The following light was removed from my outside front porch because the bulb had burned out. Only problem is I didn't remove it and now I need to put the thing back up, but I'm not sure how the connection should be. Is this something I should even be doing at this point?

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  • 7
    I hate to state the obvious, but that's not how you change a light bulb.
    – BMitch
    Aug 13 '12 at 18:12
  • OP delivers!! I will not be trying to fix this on my own, I'll call a proper electrician in the area. Thanks for the advice all!
    – aherrick
    Aug 21 '12 at 0:29

It looks like you've ruined it. The stranded wires (such as the black one visible in the picture) are usually permanently attached to the lamp (Inside those cloth tubes). The solid wires are your household wiring. Normally you'd attach the stranded black to the solid black with a wire nut, and the same with the whites. Then attach the bare copper ground (or green) to the brass tab in the light. But it looks like someone just ripped it off and detached the stranded wires from the fixture.

Buy a new one, and if you are unsure of how to remove the old wires or correctly wire a new fixture, the safest thing to do is hire a qualified electrician.

Also, make sure your housemates read this: http://www.wikihow.com/Change-a-Light-Bulb

  • Agreed. Why replacing a light bulb required ripping the fixture from the wall I'm not sure!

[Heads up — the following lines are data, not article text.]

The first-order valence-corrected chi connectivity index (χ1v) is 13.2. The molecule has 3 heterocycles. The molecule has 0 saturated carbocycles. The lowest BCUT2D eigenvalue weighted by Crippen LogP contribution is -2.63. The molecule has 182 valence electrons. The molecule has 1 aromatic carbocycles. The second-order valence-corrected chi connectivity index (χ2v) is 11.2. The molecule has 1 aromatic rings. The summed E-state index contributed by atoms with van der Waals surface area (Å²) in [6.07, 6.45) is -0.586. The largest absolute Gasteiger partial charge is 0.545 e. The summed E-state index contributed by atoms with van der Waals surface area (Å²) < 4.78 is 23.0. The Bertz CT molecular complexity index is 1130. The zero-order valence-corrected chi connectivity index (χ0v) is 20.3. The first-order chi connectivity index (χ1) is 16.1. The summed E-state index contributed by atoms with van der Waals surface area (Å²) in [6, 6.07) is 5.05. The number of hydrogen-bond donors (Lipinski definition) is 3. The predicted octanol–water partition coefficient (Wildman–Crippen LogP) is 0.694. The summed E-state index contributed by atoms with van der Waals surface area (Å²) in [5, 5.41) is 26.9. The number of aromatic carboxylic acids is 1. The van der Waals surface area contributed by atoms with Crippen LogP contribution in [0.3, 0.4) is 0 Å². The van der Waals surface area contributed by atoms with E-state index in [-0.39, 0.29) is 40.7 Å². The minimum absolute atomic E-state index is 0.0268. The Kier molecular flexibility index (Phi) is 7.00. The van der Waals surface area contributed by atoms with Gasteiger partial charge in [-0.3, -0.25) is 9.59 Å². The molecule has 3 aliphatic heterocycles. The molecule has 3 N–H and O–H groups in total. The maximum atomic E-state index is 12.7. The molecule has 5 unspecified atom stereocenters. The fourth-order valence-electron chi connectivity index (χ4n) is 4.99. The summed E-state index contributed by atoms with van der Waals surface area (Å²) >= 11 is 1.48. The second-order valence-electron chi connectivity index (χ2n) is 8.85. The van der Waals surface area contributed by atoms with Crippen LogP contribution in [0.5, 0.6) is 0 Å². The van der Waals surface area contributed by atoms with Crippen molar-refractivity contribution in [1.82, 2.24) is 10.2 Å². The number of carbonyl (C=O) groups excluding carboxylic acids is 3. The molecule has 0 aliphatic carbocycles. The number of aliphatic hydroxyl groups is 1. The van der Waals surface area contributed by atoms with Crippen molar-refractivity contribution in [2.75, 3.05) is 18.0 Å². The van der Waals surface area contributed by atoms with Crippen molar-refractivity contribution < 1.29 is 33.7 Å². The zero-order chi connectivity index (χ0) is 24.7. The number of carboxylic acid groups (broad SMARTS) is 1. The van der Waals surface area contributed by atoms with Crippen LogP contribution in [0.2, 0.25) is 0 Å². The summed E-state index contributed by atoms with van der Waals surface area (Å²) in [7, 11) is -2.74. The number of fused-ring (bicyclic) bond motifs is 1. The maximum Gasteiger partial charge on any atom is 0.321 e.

– Steven
    Aug 13 '12 at 18:23
  • 1
    +1 for Chris Cudmores' clear answer and gentle urging to get skilled help. It sounds as if the original poster is not familiar with electrical systems and really shouldn't be doing it since it is a serious safety issue. This level of voltage can kill or start a fire.
    – bib
    Aug 13 '12 at 19:50
  • This almost belongs in "There, I fixed it..." I can see the ends of the stranded wires where they pulled off the socket. They're lucky it didn't blow a breaker or zap the person who pulled the fixture off. That poor little brass ring terminal for the ground wire just didn't stand a chance. Aug 13 '12 at 19:56
  • 1
    Replacing the fixture is the safest and easiest solution. If for some reason the fixture is important, it's likely someone skilled in electrical work could repair it so that it operates safely and correctly. At least until someone tears it off the ceiling again.
    – bcworkz
    Aug 13 '12 at 23:03

Warning, dangerous advice, see comments

If the black and red cable is still long enough. Fiddle it through the hole and attach it directly to the bulb's socket.

  • 2
    There is no red wire. This has to be grounded as well. There is no picture of the socket, but judging by the ground terminal that was ripped out, the leads were probably also ripped out of the socket and there is no safe way to fix it short of replacing the socket itself, at which point an entire new fixture probably makes sense.
    – gregmac
    Aug 13 '12 at 23:15
  • 1
    This user does not have the skills to tackle this job at this time. Call in the pros. - @aherrick - DO NOT ATTEMPT TO DO THIS!
    – bib
    Aug 14 '12 at 0:06
  • 1
    I agree with gregmac and blb, with the wires ripped from the socket, there's no safe way to reattach this. And without knowing aherrick's electrical experience, recommending he reconnect the wires could result in serious injury.
    – BMitch
    Aug 14 '12 at 1:07
  • When mechanical connections have been forceably destroyed like this, it's best to remove everything down to the solid copper house wiring and start from scratch. It will never have the integrity the original installation had. Aug 14 '12 at 2:20
  • BMitch, I want you to exactly explain how a serious injury could be caused. Aug 14 '12 at 12:00

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